The Long Island Rail Road (LIRR) and the Metropolitan Transportation Authority (MTA) Construction & Development (C&D) have completed major construction on the Mid-Suffolk Train Storage Yard in Ronkonkoma.
The project will increase future capacity and reliability for the railroad as part of the LIRR Expansion.
“The expanded train yard, along with the third track project, grade crossing eliminations and East Side Access, are all major investments advancing rapidly — and safely — during the pandemic, and they will all contribute to more flexible and reliable railroad service,” said Janno Lieber, President, C&D. “We are completing these projects faster than ever before — but the reality is we need help from the federal government to ensure our safety and modernization projects like this one can continue.”
“Our workforce continues to deliver on our commitment to improving service and reliability for today while we keep an eye on the future. This facility is an example of how LIRR is a driver of long-term economic sustainability and growth,” said Phil Eng, LIRR president. “I thank the entire team for their heroic efforts during these unprecedented times.”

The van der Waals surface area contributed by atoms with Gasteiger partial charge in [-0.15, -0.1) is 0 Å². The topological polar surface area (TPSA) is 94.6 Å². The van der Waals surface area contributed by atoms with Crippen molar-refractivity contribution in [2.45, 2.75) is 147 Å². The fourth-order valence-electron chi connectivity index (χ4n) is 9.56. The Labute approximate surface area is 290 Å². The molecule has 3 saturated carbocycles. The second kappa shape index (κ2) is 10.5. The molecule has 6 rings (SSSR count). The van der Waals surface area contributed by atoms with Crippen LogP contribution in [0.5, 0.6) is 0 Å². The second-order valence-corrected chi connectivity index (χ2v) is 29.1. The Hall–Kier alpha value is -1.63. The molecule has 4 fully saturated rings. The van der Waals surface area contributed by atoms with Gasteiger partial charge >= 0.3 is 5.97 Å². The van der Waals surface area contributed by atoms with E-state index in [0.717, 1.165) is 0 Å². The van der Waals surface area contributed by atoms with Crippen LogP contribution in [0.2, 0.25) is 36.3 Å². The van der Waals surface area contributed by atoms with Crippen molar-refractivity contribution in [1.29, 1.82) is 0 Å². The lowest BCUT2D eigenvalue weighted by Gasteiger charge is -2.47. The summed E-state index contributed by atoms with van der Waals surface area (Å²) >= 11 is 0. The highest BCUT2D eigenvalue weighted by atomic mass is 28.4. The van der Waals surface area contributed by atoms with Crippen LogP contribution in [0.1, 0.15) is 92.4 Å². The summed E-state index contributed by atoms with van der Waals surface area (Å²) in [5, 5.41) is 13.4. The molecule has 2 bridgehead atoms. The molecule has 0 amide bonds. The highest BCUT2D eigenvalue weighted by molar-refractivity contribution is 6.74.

Formerly known as the Ronkonkoma Yard, the newly expanded Mid-Suffolk Yard will provide additional space to store, maintain, inspect, service, and clean electric train cars. With COVID-19 still a serious health issue, cleaning of trains has become vital in combating the disease. The yard features 11 additional tracks for a total of 22, each with the capacity for a 12-car train set.
The Mid-Suffolk yard will enable an increase in service on the Ronkonkoma Branch during the morning rush by nearly 50 percent when East Side Access opens under Grand Central Terminal at the end of 2022. A new employee facility is now in use in the yard.
Work on the site began July 2018 with land-clearing to make way for the new two-story, 15,900-square-foot employee facility, new material storage facility to the southeast of the employee facility with a new materials lay-down area located to its west.
A new traction power substation, G37, powers train operations at the yard. The mega-substation was built to replace the existing G36 substation at the eastern end of the yard, which was just about at the end of its useful life. A 50-foot green barrier of pine trees remains between the rail yard and public spaces.
The expanded facility is open 24 hours a day and will ultimately make travel between Long Island and New York City more reliable and comfortable for LIRR customers.